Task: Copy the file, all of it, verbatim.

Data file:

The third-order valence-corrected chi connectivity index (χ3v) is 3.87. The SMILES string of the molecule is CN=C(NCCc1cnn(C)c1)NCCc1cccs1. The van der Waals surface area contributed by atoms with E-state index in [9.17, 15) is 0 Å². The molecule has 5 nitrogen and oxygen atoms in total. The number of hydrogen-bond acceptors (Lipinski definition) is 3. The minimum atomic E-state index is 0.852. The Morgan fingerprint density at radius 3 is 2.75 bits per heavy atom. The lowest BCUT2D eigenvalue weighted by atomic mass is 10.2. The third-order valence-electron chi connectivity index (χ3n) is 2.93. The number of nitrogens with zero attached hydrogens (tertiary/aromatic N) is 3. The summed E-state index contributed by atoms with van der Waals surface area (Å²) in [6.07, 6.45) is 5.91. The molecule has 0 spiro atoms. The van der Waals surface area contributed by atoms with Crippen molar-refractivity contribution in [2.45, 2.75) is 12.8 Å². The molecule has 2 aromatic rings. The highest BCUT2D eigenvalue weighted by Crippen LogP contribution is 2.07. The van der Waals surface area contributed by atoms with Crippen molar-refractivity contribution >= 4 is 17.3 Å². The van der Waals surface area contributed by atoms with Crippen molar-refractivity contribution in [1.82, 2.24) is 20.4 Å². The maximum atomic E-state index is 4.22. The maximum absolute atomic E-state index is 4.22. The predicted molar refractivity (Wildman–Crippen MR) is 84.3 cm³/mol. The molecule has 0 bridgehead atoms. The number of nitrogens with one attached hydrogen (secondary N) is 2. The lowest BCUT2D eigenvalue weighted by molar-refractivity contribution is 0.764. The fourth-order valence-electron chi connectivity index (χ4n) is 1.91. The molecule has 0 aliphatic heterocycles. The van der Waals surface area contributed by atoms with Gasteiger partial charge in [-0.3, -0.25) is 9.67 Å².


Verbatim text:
The third-order valence-corrected chi connectivity index (χ3v) is 3.87. The SMILES string of the molecule is CN=C(NCCc1cnn(C)c1)NCCc1cccs1. The van der Waals surface area contributed by atoms with E-state index in [9.17, 15) is 0 Å². The molecule has 5 nitrogen and oxygen atoms in total. The number of hydrogen-bond acceptors (Lipinski definition) is 3. The minimum atomic E-state index is 0.852. The Morgan fingerprint density at radius 3 is 2.75 bits per heavy atom. The lowest BCUT2D eigenvalue weighted by atomic mass is 10.2. The third-order valence-electron chi connectivity index (χ3n) is 2.93. The number of nitrogens with zero attached hydrogens (tertiary/aromatic N) is 3. The summed E-state index contributed by atoms with van der Waals surface area (Å²) in [6.07, 6.45) is 5.91. The molecule has 0 spiro atoms. The van der Waals surface area contributed by atoms with Crippen molar-refractivity contribution in [2.45, 2.75) is 12.8 Å². The molecule has 2 aromatic rings. The highest BCUT2D eigenvalue weighted by Crippen LogP contribution is 2.07. The van der Waals surface area contributed by atoms with Crippen molar-refractivity contribution >= 4 is 17.3 Å². The van der Waals surface area contributed by atoms with Crippen molar-refractivity contribution in [1.82, 2.24) is 20.4 Å². The maximum atomic E-state index is 4.22. The maximum absolute atomic E-state index is 4.22. The predicted molar refractivity (Wildman–Crippen MR) is 84.3 cm³/mol. The molecule has 0 bridgehead atoms. The number of nitrogens with one attached hydrogen (secondary N) is 2. The lowest BCUT2D eigenvalue weighted by molar-refractivity contribution is 0.764. The fourth-order valence-electron chi connectivity index (χ4n) is 1.91. The molecule has 0 aliphatic heterocycles. The van der Waals surface area contributed by atoms with Gasteiger partial charge in [-0.3, -0.25) is 9.67 Å².